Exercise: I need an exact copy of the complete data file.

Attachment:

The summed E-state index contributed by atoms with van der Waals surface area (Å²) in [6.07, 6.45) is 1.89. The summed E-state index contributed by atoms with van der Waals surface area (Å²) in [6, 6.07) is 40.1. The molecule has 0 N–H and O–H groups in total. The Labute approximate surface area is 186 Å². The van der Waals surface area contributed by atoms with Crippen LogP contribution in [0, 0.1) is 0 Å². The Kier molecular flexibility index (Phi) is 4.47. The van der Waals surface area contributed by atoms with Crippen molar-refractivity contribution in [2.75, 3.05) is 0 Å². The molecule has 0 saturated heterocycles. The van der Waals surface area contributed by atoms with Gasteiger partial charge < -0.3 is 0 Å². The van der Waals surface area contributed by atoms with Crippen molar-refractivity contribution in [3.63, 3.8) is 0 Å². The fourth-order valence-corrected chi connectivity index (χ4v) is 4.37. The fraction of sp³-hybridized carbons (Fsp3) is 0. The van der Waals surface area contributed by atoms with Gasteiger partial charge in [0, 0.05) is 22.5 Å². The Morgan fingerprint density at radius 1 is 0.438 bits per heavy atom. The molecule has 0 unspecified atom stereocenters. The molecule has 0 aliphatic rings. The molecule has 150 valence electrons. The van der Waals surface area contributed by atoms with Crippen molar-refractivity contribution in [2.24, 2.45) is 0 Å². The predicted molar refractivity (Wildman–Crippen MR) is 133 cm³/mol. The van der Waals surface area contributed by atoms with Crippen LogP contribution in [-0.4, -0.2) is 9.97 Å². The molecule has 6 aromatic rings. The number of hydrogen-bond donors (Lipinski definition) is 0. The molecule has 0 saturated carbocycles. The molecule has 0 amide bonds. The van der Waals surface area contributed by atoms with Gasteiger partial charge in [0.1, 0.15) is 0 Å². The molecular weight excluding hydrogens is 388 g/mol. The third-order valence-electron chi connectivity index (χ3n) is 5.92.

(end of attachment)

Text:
The summed E-state index contributed by atoms with van der Waals surface area (Å²) in [6.07, 6.45) is 1.89. The summed E-state index contributed by atoms with van der Waals surface area (Å²) in [6, 6.07) is 40.1. The molecule has 0 N–H and O–H groups in total. The Labute approximate surface area is 186 Å². The van der Waals surface area contributed by atoms with Crippen LogP contribution in [0, 0.1) is 0 Å². The Kier molecular flexibility index (Phi) is 4.47. The van der Waals surface area contributed by atoms with Crippen molar-refractivity contribution in [2.75, 3.05) is 0 Å². The molecule has 0 saturated heterocycles. The van der Waals surface area contributed by atoms with Gasteiger partial charge < -0.3 is 0 Å². The van der Waals surface area contributed by atoms with Crippen molar-refractivity contribution in [3.63, 3.8) is 0 Å². The fourth-order valence-corrected chi connectivity index (χ4v) is 4.37. The fraction of sp³-hybridized carbons (Fsp3) is 0. The van der Waals surface area contributed by atoms with Gasteiger partial charge in [0, 0.05) is 22.5 Å². The Morgan fingerprint density at radius 1 is 0.438 bits per heavy atom. The molecule has 0 unspecified atom stereocenters. The molecule has 0 aliphatic rings. The molecule has 150 valence electrons. The van der Waals surface area contributed by atoms with Crippen molar-refractivity contribution in [2.24, 2.45) is 0 Å². The predicted molar refractivity (Wildman–Crippen MR) is 133 cm³/mol. The van der Waals surface area contributed by atoms with Crippen LogP contribution in [-0.4, -0.2) is 9.97 Å². The molecule has 6 aromatic rings. The number of hydrogen-bond donors (Lipinski definition) is 0. The molecule has 0 saturated carbocycles. The molecule has 0 amide bonds. The van der Waals surface area contributed by atoms with Gasteiger partial charge in [0.1, 0.15) is 0 Å². The molecular weight excluding hydrogens is 388 g/mol. The third-order valence-electron chi connectivity index (χ3n) is 5.92.